'Tale of two landscapes' on menu for inaugural Maryland ProSeries race

A route of 193.7 kilometres (120.4 miles) was unveiled today by organisers for the inaugural Maryland Cycling Classic supported by UnitedHealthcare, described as “more punishing than it looks on paper” by American Ben King (Human Powered Health), who lives and trains part of the year in nearby Charlottesville, Virginia. 

The UCI 1.Pro race, set for September 4, announced nine of the 17 teams invited to participate last week, which included Human Powered Health. The race will start in Sparks, Maryland on the property of Kelly Benefits, one of the sponsors of the Pro Continental team. Details for the course announcement today revealed that after taking in more than 144 kilometres (90 miles) on rural roads in northern Maryland, a decisive 12km (7.5-mile) circuit in downtown Baltimore will be completed four and a half times for the finish.

“I really like what they’ve done. The Maryland Cycling Classic will give riders and spectators alike a feel for rural and urban Maryland. The quiet country roads at the start are like those that I train on in central Virginia. I can guarantee the constant rolling terrain will be more punishing than it looks on paper,” said King, a double stage winner from the Vuelta a España and former US Pro road race champion. 

“I expect the atmosphere in the city to rival that of any major race in the world. The multiple finishing circuits in front of thousands and thousands of fans will for sure be an adrenaline boost. The people of Maryland and Baltimore should get ready for a great show.” 

Organisers described the course as a “tale of two landscapes”, with the opening rolling roads in Baltimore County passing horse farms and Prettyboy Reservoir and providing a full menu of unrelenting elevation changes. The city circuit will feature 19 turns and more punchy climbs, passing the Inner Harbor and Harbor East business districts in Baltimore with a fast 3km downhill finish to the line from St. Paul Street to East Pratt. Neighborhoods on the loop include Little Italy, Fells Point, Old Town, Mount Vernon and Greenmount West.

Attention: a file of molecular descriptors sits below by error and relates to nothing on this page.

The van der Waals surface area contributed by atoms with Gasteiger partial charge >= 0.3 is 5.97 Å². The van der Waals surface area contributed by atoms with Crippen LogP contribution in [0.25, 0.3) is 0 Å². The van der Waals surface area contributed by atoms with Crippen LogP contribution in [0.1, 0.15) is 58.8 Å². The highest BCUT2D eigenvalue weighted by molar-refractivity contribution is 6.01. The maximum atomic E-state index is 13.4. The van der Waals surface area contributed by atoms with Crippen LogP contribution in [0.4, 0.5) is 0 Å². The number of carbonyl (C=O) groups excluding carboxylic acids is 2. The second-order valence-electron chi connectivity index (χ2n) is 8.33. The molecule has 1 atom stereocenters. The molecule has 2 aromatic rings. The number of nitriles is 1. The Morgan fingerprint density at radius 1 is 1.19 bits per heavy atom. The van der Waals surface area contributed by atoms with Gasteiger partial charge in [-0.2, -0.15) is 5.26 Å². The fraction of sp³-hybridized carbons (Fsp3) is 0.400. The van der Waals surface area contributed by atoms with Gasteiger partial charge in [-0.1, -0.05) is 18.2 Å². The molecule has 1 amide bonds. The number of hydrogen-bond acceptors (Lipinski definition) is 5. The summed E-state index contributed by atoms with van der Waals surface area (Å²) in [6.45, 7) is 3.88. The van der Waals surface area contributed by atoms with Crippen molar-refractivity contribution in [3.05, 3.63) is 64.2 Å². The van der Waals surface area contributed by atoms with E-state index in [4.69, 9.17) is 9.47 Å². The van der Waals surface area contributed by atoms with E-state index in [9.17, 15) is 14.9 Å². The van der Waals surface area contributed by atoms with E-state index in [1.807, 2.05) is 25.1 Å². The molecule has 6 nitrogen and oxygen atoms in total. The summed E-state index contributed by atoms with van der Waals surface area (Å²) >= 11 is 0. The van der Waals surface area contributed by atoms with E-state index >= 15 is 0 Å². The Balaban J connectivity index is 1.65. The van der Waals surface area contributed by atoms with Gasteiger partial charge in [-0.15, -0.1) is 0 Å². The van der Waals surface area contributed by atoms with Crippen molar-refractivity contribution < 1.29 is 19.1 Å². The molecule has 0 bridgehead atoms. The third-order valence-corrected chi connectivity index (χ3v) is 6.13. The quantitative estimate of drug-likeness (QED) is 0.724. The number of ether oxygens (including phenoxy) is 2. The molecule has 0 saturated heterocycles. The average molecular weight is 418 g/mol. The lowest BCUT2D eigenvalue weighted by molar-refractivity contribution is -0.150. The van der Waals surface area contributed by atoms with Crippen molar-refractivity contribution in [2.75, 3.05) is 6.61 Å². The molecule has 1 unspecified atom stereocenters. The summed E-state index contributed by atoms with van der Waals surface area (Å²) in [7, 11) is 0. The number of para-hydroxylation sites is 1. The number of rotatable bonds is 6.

“We are extremely proud and appreciative of the public-private effort and collaboration of our partners.  Throughout the planning process, we’ve been able to develop a very diverse and challenging course integrating legendary routes in Baltimore County with a ‘big city’ finish in downtown Baltimore,” said Chris Aronhalt, president of Medalist Sports, which manages the race. “This Labor Day weekend will provide spectators and viewers with the perfect opportunity to enjoy world-class cycling, community engagement and Maryland hospitality.” 

The Maryland Cycling Classic has been sidelined for two year due to the COVID-19 pandemic. It is one of only three remaining UCI road events in the United States, along with the 2.2-ranked Tour of the Gila, which begins this week in New Mexico, and the Joe Martin Stage Race, which takes place in May in Arkansas. The last a major road race took place in Maryland was the 1996 Tour DuPont.

The September date for the Maryland race is positioned before the Grand Prix Québec and Grand Prix Montréal, providing men's teams a full week of UCI racing. Trek-Segafredo and BikeExchange-Jayco were the first two WorldTeams to confirm participation at the Maryland Cycling Classic, along with Human Powered Health and several Continental teams.

The event is supported by host partners of the City of Baltimore, Visit Baltimore, Baltimore County, and the State of Maryland.

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